I knew full well that I needed at least an hour to get to the church but I still cut it very close, taking a wrong turn when I was just a few minutes away. By the time I pulled into the parking lot the church bells were ringing, so I quickly swung the E-Class into a too-tight space and got attacked by a thorny bush as I climbed out of the car. I got rocks in my sandals as I trotted past the smiling bridesmaids waiting outside the door and hurried into the church, which was an incredible 9th-century stone structure with a gorgeous view of the
A few moments later the church’s tiny organ started up and Judy entered on her father’s arm, a vision in billowing cream silk and pearls, along with her two bridesmaids in fluttery aqua dresses. Judy’s family brought their reverend from
The sequence of the ceremony was not far off of that of an American wedding. After the greeting, the Junge Chor Stuttgart (the choir Judy sings in) sang in English, followed by an introductory prayer from both ministers, and then we all sang a hymn together. I found it very hard to sing along in English while the choir sang in German, so I switched to the German version halfway through.
The two ministers gave short individual sermons (I could understand enough of the German to recognize that they were two different sermons), followed by readings of the well-known “Love is patient, love is kind” passage from 1 Corinthians 13. Then the bride and groom exchanged vows – Judy in English and Achim in German. There was a hilarious moment when the English reverend said, “Do you Judy take Achim as your wife,” and Judy responded “I take Achim as my…husband,” and everyone burst out laughing. I couldn’t see the minister or the couple, as my view was blocked by a woman wearing a large fuschia hat with enormous plumes of black and fuschia feathers bursting out of it, but I am sure the minister’s face matched the color of the hat at that moment! The rest of the ceremony proceeded without incident – the giving of rings, the blessing, another song by the choir, and the final prayers. We sang another bilingual hymn together, the marriage bible was presented, and the choir sang a gorgeous rendition of “Scarborough Fair.” (It was so beautiful that two of the small children in the audience were howling pathetically as the last notes faded away.) Finally there was the recessional accompanied by organ music and the audience walked through a red rose arbor formed by the members of the choir as we exited the church.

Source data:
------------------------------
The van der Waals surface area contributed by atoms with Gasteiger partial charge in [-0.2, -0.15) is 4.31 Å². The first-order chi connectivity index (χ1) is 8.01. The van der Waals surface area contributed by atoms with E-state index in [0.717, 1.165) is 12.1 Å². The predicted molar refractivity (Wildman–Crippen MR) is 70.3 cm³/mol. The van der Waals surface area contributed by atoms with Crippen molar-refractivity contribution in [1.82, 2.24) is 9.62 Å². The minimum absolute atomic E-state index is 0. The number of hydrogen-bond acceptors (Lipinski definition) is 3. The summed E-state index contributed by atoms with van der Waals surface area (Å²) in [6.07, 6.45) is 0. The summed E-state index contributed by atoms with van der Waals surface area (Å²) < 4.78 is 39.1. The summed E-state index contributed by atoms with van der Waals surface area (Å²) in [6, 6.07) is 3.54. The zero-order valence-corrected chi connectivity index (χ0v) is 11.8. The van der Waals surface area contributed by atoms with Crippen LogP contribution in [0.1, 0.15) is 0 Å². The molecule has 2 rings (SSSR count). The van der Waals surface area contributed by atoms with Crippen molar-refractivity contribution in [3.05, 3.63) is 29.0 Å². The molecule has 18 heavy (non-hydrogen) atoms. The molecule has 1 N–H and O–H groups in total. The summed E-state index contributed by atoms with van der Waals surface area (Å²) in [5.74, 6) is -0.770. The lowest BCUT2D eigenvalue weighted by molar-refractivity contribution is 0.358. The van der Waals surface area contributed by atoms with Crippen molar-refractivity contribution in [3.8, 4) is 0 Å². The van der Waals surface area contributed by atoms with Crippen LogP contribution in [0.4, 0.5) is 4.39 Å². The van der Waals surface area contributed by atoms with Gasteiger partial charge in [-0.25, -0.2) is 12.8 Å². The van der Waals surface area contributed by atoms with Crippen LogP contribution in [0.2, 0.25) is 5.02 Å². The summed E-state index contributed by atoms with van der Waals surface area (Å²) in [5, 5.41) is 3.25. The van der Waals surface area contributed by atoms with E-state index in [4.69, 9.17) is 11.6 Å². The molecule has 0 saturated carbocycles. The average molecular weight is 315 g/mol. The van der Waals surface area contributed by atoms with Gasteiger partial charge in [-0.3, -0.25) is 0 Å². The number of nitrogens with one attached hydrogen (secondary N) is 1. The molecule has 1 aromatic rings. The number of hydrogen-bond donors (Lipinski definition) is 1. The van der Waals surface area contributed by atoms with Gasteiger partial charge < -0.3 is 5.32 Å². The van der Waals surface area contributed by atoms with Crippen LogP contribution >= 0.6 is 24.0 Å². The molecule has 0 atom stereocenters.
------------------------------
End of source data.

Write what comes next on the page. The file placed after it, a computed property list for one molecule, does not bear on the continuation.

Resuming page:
I stayed for the champagne reception outside – it had been a bit overcast this morning but by afternoon the sky was blue and dotted with puffy white clouds. As part of German tradition, the newlyweds had to perform some little tasks together – one of which involved two of their friends dressed up in lab coats and holding beakers of dubious-looking liquids. We weren’t close enough to hear what was going on but Judy and Achim had to put on lab coats and drink the contents of the beakers. Beth said that at her wedding she and Axl had to saw through a log with a double-handled saw. After greeting the happy couple, I chatted with Beth and Axl for a bit about the Chrysler sale and we explored the grounds of the church while sipping champagne and munching on meat- and cheese-filled puff pastries.
I think I've mentioned that Achim works for the